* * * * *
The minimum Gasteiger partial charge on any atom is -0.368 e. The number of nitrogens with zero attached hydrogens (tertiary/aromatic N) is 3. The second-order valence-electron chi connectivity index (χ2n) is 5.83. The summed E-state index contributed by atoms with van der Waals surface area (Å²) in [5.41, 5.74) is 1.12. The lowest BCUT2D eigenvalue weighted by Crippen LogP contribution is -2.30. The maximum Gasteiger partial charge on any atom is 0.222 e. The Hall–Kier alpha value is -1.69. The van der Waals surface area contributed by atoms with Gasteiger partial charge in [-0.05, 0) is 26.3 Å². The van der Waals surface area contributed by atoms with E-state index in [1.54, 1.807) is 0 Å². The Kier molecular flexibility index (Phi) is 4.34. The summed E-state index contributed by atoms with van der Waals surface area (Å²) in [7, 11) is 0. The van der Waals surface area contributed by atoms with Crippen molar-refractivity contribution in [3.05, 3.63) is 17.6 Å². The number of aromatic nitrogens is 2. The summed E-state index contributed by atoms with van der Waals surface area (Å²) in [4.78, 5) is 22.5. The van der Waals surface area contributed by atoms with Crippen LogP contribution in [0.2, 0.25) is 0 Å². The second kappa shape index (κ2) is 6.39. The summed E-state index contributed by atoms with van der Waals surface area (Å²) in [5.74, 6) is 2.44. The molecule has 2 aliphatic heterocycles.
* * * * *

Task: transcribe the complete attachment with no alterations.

The minimum Gasteiger partial charge on any atom is -0.368 e. The number of nitrogens with zero attached hydrogens (tertiary/aromatic N) is 3. The second-order valence-electron chi connectivity index (χ2n) is 5.83. The summed E-state index contributed by atoms with van der Waals surface area (Å²) in [5.41, 5.74) is 1.12. The lowest BCUT2D eigenvalue weighted by Crippen LogP contribution is -2.30. The maximum Gasteiger partial charge on any atom is 0.222 e. The Hall–Kier alpha value is -1.69. The van der Waals surface area contributed by atoms with Gasteiger partial charge in [-0.05, 0) is 26.3 Å². The van der Waals surface area contributed by atoms with E-state index in [1.54, 1.807) is 0 Å². The Kier molecular flexibility index (Phi) is 4.34. The summed E-state index contributed by atoms with van der Waals surface area (Å²) in [7, 11) is 0. The van der Waals surface area contributed by atoms with Crippen molar-refractivity contribution in [3.05, 3.63) is 17.6 Å². The number of aromatic nitrogens is 2. The summed E-state index contributed by atoms with van der Waals surface area (Å²) in [4.78, 5) is 22.5. The van der Waals surface area contributed by atoms with Crippen LogP contribution in [0.2, 0.25) is 0 Å². The second kappa shape index (κ2) is 6.39. The summed E-state index contributed by atoms with van der Waals surface area (Å²) in [5.74, 6) is 2.44. The molecule has 2 aliphatic heterocycles.